Many companies featured on Money advertise with us. Opinions are our own, but compensation and
in-depth research determine where and how companies may appear. Learn more about how we make money.

Advertiser Disclosure

The purpose of this disclosure is to explain how we make money without charging you for our content.

Our mission is to help people at any stage of life make smart financial decisions through research, reporting, reviews, recommendations, and tools.

Earning your trust is essential to our success, and we believe transparency is critical to creating that trust. To that end, you should know that many or all of the companies featured here are partners who advertise with us.

Our content is free because our partners pay us a referral fee if you click on links or call any of the phone numbers on our site. If you choose to interact with the content on our site, we will likely receive compensation. If you don't, we will not be compensated. Ultimately the choice is yours.

Opinions are our own and our editors and staff writers are instructed to maintain editorial integrity, but compensation along with in-depth research will determine where, how, and in what order they appear on the page.

To find out more about our editorial process and how we make money, click here.

By Julia Glum
July 22, 2019
Getty Images

Money just launched Dollar Scholar, a new personal finance newsletter written by a 27-year-old who’s still figuring it out: me.

Every week, I’ll talk to experts about a money question I have, whether that’s “Are online banks sketchy? or “How many credit cards do I need?” As I learn, I’ll share simple ways to improve your financial life… and post some funny memes.

This is (part of) the first issue, which came out last Wednesday. Check it out below, then subscribe to get future editions of Dollar Scholar the instant they drop.


As I write this, the balance in my checking account is $603.49, but I have no idea whether that’s good or bad.

Is there a “right” amount to have in my checking account?

I called Sandra Gilpatrick, a certified financial planner in Boston, for help. She told me the first thing she does when sizing up a client’s cash reserve is ask about their job — not only how stable it is but also how quickly they could find a new one. Gilpatrick needs these answers because a cash reserve “is there in case you can’t pay your bills,” she says.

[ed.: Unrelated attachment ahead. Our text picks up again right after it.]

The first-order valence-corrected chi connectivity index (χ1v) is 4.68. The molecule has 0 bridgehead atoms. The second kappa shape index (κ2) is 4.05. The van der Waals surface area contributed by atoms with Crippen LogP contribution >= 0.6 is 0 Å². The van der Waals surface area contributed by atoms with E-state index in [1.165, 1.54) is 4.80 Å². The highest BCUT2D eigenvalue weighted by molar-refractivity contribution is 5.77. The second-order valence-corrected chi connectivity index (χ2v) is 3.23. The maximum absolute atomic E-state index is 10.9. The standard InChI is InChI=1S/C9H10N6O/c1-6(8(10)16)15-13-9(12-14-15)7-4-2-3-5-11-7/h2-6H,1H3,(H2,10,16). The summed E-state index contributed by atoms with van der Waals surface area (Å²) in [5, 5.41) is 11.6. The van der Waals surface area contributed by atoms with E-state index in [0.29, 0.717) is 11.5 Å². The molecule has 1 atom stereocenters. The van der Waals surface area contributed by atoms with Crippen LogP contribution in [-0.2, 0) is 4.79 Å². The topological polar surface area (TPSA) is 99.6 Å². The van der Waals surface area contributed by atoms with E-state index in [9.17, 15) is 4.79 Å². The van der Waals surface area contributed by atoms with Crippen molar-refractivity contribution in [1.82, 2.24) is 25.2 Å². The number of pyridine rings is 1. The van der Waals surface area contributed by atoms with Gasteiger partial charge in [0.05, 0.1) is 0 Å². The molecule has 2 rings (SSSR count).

Gilpatrick then asks clients about whether they rent or own their home. The reply here influences how much money they need to keep on hand for emergencies. For example, if you rent and your dishwasher breaks, you can just have the landlord fix it. But if you own, you’ll have to pay for it yourself — and that drives up the sum you should have on hand.

In general, Gilpatrick recommends people have at least one month of expenses “liquid,” which means the money is either sitting in your checking account or available to be transferred from your savings. Having three months is the ultimate goal.

That’s enough to allow you to take a “deep sigh, like, ‘OK, I’ve got this. I could handle it if something came at me,'” she adds.

However, it is possible to have too much in your checking account. As Kristen Euretig, the founder and CEO of Brooklyn Plans, explained to me, only $250,000 per depositor per bank and ownership category is insured by the FDIC. Having more than that in checking can be dangerous. (I, uh, do not have this problem.)

“I don’t like to see my clients that have much excess from what they need,” Euretig says. “Generally, most people would want to have just enough to meet their monthly costs and maybe a small cushion to have a bit of a buffer. Anything above and beyond that, we want to see our clients move to a high-yield savings account.”

In fact, Euretig’s company advises people to have two checking accounts: one for bills, and another for regular spending. She says it can be confusing when it’s all in a single account — you get paid and your balance swells, but you have to do mental math to see how much money you actually have to spend.

Having two accounts “clears up cobwebs — you just check your balance and you know whether or not you can do something,” she says. Her clients tell her it’s a “game-changer.”

Bottom line? I should keep at least a month’s worth of expenses in my checking account at all times — AKA more than the 600 bucks currently sitting in there. And I should look into getting two accounts.

Photo by Peter Ardito
Advertiser Disclosure

The purpose of this disclosure is to explain how we make money without charging you for our content.

Our mission is to help people at any stage of life make smart financial decisions through research, reporting, reviews, recommendations, and tools.

Earning your trust is essential to our success, and we believe transparency is critical to creating that trust. To that end, you should know that many or all of the companies featured here are partners who advertise with us.

Our content is free because our partners pay us a referral fee if you click on links or call any of the phone numbers on our site. If you choose to interact with the content on our site, we will likely receive compensation. If you don't, we will not be compensated. Ultimately the choice is yours.

Opinions are our own and our editors and staff writers are instructed to maintain editorial integrity, but compensation along with in-depth research will determine where, how, and in what order they appear on the page.

To find out more about our editorial process and how we make money, click here.

EDIT POST